Why Dive in Ambon?
If you are an avid scuba diver, you may have already heard of Ambon Indonesia and the exceptional muck diving it offers. Lembeh straight has reigned as the top muck diving destination in the world for nearly two decades, but with the recent discovery of a new anglerfish species (aka the psychedelic frogfish) in Ambon Bay, some would argue that diving in Ambon is equally deserving of the world-class title.
While popular scuba destinations such as Raja Ampat, Tulamben and Nusa Islands in Indonesia get far more media attention for the incredible marine biodiversity, Ambon should be on your radar if you love and enjoy critter hunting!
In this post, you will learn the “where what and how” of Ambon, how to best dive the region, and tips on how you can create the best scuba diving trip to this spectacular macro heaven.
What is muck diving anyway?
Muck diving is essentially diving in shallow depth, slowly and patiently, over sediment of black sand. Muck dive sites are sometimes covered by fish carcasses, trash, tires, or old fishing equipment (lines and lures). The visibility generally tends to be poor, but it can be as clear as 10-15m in good conditions.
If you’re wondering why in the world anyone would want to go scuba diving under such conditions, it’s because the most uniquely disguised and fascinating critters live in these habitats!
I remember when I dived in Anilao Philippines for some muck diving, one of the best dives of my life was at a site called the “fish market,” which was exactly that – a pier off of a local fish market where the underwater world was filled with fish bones, rotten food, plastic bags, candy wrappers, diapers, and other man-made trash. That dive site provided non-stop action with some of the most interesting creatures I had ever seen.
But not all divers are into muck diving. I have met plenty of experienced divers who’d much rather see bigger creatures in the open sea such as manta rays, whales, and sharks.
Muck diving is a special type of scuba diving that is addictive to those who enjoy hunting, exploring, and getting rewarded with a special discovery.
For me, the joy is in seeing a life that I have never encountered before.
Some of my highlight encounters while diving in Ambon are:
- Psychedelic, Giant and Painted frogfish
- Flamboyant cuttlefish
- Psychedelic Batwing nudibranch
- Countless well-disguised crabs and shrimps
Due to the dive area and environment (mostly sediments), muck diving requires an excellent buoyancy control. You will need to be very comfortable with frog-kicking, otherwise you will stir up the sediments, cause poor visibility and most certainly make your dive buddies upset!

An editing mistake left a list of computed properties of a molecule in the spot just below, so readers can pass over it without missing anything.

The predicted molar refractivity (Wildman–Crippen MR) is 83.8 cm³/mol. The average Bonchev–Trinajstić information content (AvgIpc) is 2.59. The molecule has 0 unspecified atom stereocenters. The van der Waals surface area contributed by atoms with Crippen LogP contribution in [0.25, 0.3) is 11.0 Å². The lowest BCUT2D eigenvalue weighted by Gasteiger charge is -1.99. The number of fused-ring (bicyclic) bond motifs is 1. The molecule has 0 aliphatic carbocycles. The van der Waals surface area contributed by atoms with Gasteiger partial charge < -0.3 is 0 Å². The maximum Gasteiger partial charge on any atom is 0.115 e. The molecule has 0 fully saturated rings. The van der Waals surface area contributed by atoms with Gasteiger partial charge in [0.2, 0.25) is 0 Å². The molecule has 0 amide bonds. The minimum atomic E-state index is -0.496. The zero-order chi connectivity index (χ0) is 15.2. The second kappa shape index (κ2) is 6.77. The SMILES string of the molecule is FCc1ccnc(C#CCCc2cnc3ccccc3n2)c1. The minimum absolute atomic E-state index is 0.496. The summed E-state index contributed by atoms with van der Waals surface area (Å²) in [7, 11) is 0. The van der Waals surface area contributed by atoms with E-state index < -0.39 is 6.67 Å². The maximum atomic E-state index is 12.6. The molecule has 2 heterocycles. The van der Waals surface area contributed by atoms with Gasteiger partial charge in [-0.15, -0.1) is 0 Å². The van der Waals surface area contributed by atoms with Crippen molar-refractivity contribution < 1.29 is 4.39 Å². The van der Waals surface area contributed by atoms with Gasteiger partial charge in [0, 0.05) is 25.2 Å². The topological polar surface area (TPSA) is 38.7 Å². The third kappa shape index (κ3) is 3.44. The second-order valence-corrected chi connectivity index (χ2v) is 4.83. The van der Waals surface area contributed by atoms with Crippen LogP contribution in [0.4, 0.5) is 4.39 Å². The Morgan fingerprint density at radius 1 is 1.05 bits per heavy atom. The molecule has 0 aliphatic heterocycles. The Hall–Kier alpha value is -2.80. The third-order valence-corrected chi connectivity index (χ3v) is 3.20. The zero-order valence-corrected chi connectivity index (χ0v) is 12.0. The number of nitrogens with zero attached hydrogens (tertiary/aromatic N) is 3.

Where is Ambon?
Ambon Island is a part of the Maluku archipelago located in eastern Indonesia.
To get to Ambon, you can fly directly on domestic flights from within Indonesia including Jakarta, Surabaya, Sorong, and Makassar. If you are flying from Bali, you would need to connect through Makassar.
If flying internationally to Ambon, best connections are via Singapore, Kuala Lumpur, or Jakarta.
Find Flights to Ambon
What to Do in Ambon
The vast majority of the tourism in Ambon is related to diving. And since most of the visitors are either on dive resorts are under water, you will rarely see foreigners out and about around the island.
On land, there are a handful of published activities you can do such as visit a waterfall, the Netsepa beach, the eel pond, and historical points of interests.
We took a day off to do a “day tour” to see the recommended topside attractions, and we were not overly impressed.
The Netsepa beach was ok – if you have been to other remote islands of Indonesia (or in SE Asia), Netsepa beach is not anything special. The water was turquoise was but not particularly clear. It was also more of a “family attraction,” rather than a peaceful and relaxing beach getaway.
But one thing you MUST try is rujak in Ambon!
Along the beach by Netsepa, several stands sell rujak, which is slices of fruit served with a sweet & spicy peanut sauce which they make fresh on the spot! And no matter where else you buy rujak in Indonesia, it never tastes quite as good as the one in Ambon! Make sure you try one 😉
There is a shopping center called Ambon City Center (ACC) with an attached movie theatre. If you are ever in need of something to buy or entertainment, the mall is your go-to.
Best Time to Dive in Ambon
Due to the monsoon season in June, July, and August, some of the dive centers on Ambon Island close operation during this time. Check with the individual operator to confirm their schedule.
Aside from these few months, Ambon’s temperature is quite steady throughout the year and optimal for diving with an average underwater temperature of about 27C (80F).
Land-Based Dive Operators